PROVO — Elephants rarely get cancer. And even when they do, it’s not often deadly.
In 2015, Dr. Joshua Schiffman and his team at the Huntsman Cancer Institute found that the massive creatures have extra copies of a tumor-suppressing gene called P53. Elephants have 20 copies of the gene; humans have just one. Researchers believe that's why elephants have less than a 5% chance of getting cancer.
“Can we take 55 million years of elephant evolution to design and create the perfect cancer-fighting protein and somehow get that into people?” Schiffman said he wondered.
That’s the type of research a Utah Jazz jersey patch has helped fund — and more is on the way.
In 2017, Qualtrics, the Provo-based tech unicorn, partnered with the Jazz to be the team’s jersey sponsor. But instead of placing the Qualtrics logo above the heart of each Jazz jersey to be seen by millions, Qualtrics leadership decided to use the company's charity arm: 5 For The Fight. It’s the only patch in the league that is dedicated to a cause.
5 For The Fight, which started in 2016, is a simple premise: everyone donates $5 toward cancer research. With the visibility that has come from the Jazz partnership, those $5 bills have really added up. The nonprofit has now raised over $25 million to fund cancer research — and some of that money will go toward a new fellowship program designed to foster groundbreaking ideas.
On Tuesday, 5 For The Fight announced the inaugural recipients of its research fellowship in partnership with the Huntsman Cancer Institute. The nine fellows will be funded for three years to research cancer in hopes that they can find ways to eradicate the disease.
“We have been able to work with Huntsman Cancer Institute to launch this fellowship program to invest in top talent in the field of cancer research," said Ryan Smith, co-founder of Qualtrics and co-founder of 5 For The Fight. "We are so excited to see the amazing discoveries these researchers will make, both during their fellowship and in the many years ahead of them.”
Each of the fellows will have different focuses. For example, Dr. Katie Basham will fight adrenal cancer with less toxic treatment options; Dr. Adriana Coletta will look for better cancer outcomes through diet and exercise; Dr. Robert Judson-Torres will research melanoma with a focus on cancer in people of color; Dr. Siwen Hu-Lieskovan will look at immunotherapy as a way to help patients; and the list goes on.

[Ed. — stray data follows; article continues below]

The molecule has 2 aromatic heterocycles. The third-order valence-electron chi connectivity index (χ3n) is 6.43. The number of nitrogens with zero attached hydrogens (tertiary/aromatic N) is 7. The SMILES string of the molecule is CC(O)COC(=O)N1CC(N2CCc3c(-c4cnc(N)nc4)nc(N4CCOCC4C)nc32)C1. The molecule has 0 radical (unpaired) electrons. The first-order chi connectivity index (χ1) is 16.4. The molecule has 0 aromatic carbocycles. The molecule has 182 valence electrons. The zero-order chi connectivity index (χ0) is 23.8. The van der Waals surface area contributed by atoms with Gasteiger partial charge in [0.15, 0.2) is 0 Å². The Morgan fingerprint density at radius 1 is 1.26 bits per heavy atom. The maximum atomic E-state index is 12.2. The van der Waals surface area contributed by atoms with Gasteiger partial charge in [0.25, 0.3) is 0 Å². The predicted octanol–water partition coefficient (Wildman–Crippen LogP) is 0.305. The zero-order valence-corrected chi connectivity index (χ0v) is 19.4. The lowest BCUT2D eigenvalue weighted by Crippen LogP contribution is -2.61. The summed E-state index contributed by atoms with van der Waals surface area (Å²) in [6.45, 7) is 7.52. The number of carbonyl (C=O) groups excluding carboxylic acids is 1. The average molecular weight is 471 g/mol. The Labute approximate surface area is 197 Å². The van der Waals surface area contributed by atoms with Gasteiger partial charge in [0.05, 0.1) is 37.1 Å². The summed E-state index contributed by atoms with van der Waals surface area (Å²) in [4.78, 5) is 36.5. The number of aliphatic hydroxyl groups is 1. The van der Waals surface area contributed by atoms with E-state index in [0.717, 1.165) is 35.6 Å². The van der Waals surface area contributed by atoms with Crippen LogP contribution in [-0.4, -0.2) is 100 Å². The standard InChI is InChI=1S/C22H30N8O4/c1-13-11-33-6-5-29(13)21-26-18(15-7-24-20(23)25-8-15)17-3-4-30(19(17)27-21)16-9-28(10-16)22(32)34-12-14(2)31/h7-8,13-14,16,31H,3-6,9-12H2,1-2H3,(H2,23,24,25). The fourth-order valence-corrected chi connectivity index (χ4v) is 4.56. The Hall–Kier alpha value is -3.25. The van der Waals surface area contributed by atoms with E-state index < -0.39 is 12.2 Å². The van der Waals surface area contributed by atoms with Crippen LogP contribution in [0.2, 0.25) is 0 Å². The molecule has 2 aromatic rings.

5 For The Fight has deliberately formed a team of fellows with different backgrounds and different expertise. The program has brought together some of the best young minds and will allow them to focus solely on finding cures and treatments for cancer.
“We've looked very carefully at creating a very diverse group of researchers and made sure that they're focusing on the diversity of research,” said Mike Maughan, co-founder of 5 For The Fight. “Because what's so important is that we have to spread our ability to fight the disease across so many different cancers, and so many different people, populations, geographies. It impacts different ethnicities differently; it impacts different ages differently, different genders differently. And by pulling in a very diverse set of researchers in, who are researching a diverse set of cancers and in a diverse set of ways, I think that's where we're seeing something completely different."
With the steady $5 (and sometimes more) donations, the nonprofit has already started a similar fellowship in Ireland and is supporting over 20 cancer research centers worldwide.
“We have been able to go really invest in the best and the brightest who are coming into this cause, and that's what we're trying to do is make sure that we can fuel a pipeline of talent,” Maughan said.
Minds that hopefully can make humans — at least when it comes to cancer — a bit more like elephants.